The proposed Brunner-HarmoniumHistoric District covers six properties mainly across nine lots along Blossom Street in an area that was founded as the small, independent community of Brunner in the late 1800s. (Shawn Arrajj/Community Impact Newspaper)

saying they approved it reluctantly. “It’s such a gem right in the middle of town the way it is, and it’s already so depleted as a resource that it’s just really unfortunate to take one other property out of an already small grouping,” Commissioner Beth Wiedower-Jackson said. Conversations are underway on several ways the building could be preserved, but no agreements had been reached as of press time. Huw Pierce said he has oered to donate the structure. McAllen said

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he has inquired about relocating or dissembling the structure but has not received a response. The next step will be for the district to go before the Houston City Council at a date that is to be determined.

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COMMUNITY IMPACT NEWSPAPER • COMMUNITYIMPACT.COM

CITY& COUNTY

COMPILED BY EMILY LINCKE, DANICA LLOYD & EMMA WHALEN

News from Harris County & Houston

Vaccine programgets extension

Constable dismissed fromongoing suit HARRIS COUNTY A U.S. District Court judge on Aug. 30 dismissed Harris County Precinct 1 Constable Alan Rosen from a lawsuit alleging superiors in his oce sexually harassed and assaulted young female deputies during undercover anti-human tracking operations. “I thank the court for its continued review of the law as it pertains to the motion to dismiss me from this matter and for granting the dismissal such that my full focus can remain on the needs of the residents of Pre- cinct 1,” Rosen said in a statement. U.S. District Court Judge Kenneth M. Hoyt did not, however, dismiss the remaining two defendants, Assistant Chief Chris Gore and Lt. Shane Rigdon. Rosen previously said he directed an internal investigation into the matter and has “a zero-tol- erance stance against sexual assault and sexual harassment.”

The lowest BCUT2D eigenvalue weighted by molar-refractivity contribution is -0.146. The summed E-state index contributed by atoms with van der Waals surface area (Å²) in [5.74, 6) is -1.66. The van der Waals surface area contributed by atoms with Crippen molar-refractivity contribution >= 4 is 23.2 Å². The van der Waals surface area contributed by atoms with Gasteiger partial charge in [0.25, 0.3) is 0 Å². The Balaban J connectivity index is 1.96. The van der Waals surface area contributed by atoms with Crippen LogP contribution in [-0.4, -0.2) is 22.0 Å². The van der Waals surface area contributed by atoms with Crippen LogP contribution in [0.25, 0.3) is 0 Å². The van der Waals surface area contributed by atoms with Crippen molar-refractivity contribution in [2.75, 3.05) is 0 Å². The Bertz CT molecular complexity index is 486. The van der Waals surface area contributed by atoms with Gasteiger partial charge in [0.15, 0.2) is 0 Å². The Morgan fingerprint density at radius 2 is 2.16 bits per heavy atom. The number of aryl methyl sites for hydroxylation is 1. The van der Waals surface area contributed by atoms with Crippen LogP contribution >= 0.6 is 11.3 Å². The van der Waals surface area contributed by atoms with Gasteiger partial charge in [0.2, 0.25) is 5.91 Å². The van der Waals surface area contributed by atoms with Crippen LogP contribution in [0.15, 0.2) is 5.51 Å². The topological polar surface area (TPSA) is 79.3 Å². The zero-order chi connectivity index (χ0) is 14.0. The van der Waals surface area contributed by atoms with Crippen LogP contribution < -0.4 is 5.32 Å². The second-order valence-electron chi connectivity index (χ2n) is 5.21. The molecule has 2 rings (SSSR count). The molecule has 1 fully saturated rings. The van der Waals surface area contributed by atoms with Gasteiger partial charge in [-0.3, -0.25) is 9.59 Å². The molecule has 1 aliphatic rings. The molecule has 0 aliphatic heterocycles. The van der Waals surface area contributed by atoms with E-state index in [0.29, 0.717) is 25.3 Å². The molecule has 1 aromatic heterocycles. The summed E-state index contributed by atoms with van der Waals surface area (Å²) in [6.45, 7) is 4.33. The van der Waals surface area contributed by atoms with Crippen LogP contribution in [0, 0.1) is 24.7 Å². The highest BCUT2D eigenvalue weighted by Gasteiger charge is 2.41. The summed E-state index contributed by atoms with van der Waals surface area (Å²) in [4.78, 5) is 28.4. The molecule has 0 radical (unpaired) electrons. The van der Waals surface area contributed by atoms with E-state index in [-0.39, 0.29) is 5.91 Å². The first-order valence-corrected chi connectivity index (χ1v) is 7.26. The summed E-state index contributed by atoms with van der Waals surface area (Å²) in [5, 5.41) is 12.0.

QUOTEOFNOTE “WE’VE BEEN IN TOUCHWITH HOSPITALS OVER THE PAST FEWWEEKS. ... BUTWHAT THEY TOLDUS ISWE DON’T NEEDMORE BEDS; WE NEEDMORE NURSES, AND IT’S NOT ENOUGHWHATWE’VE RECEIVED SO FAR.” LINA HIDALGO, HARRIS COUNTY JUDGE, AT AN AUG. 24 PRESS CONFERENCE CITY HIGHLIGHTS AUG. 4 Houston began awarding developers with Green Stormwater Infrastructure Awards and Recognitions in an expedited permitting pilot program to incentivize environmentally friendly building practices. AUG. 10 A new website, www. houstontx.gov/arpa, tracks the city of Houston’s use of American Rescue Plan Act funds. AUG. 11 A mobile application launched by the Houston Solid Waste Department, HTXCollects, provides updates on solid waste department schedules and delays by neighborhood. AUG. 23 Houston made its “largest one-time art acquisition,” purchasing 74 works of art from local artists for display at Hobby Airport and George Bush Intercontinental Airport. AUG. 25 An eort spearheaded by Houston City Council Member Abbie Kamin established the city’s rst women’s commission focusing on health and economic disparities that aect women. AUG. 25 Mayor Sylvester Turner was one of 34 new members named to the Environmental Protection Agency’s Local Government Advisory Committee. Members help steer federal environmental policies that aect local governments. Houston City Council will meet at 9 a.m. Sept. 8 for regular business at 901 Bagby St., Houston. Meetings are streamed at www.houstontx.gov/htv. Harris County Commissioners Court will meet at 10 a.m. Sept. 14 at 1001 Preston St., Ste. 934, Houston. MEETINGSWE COVER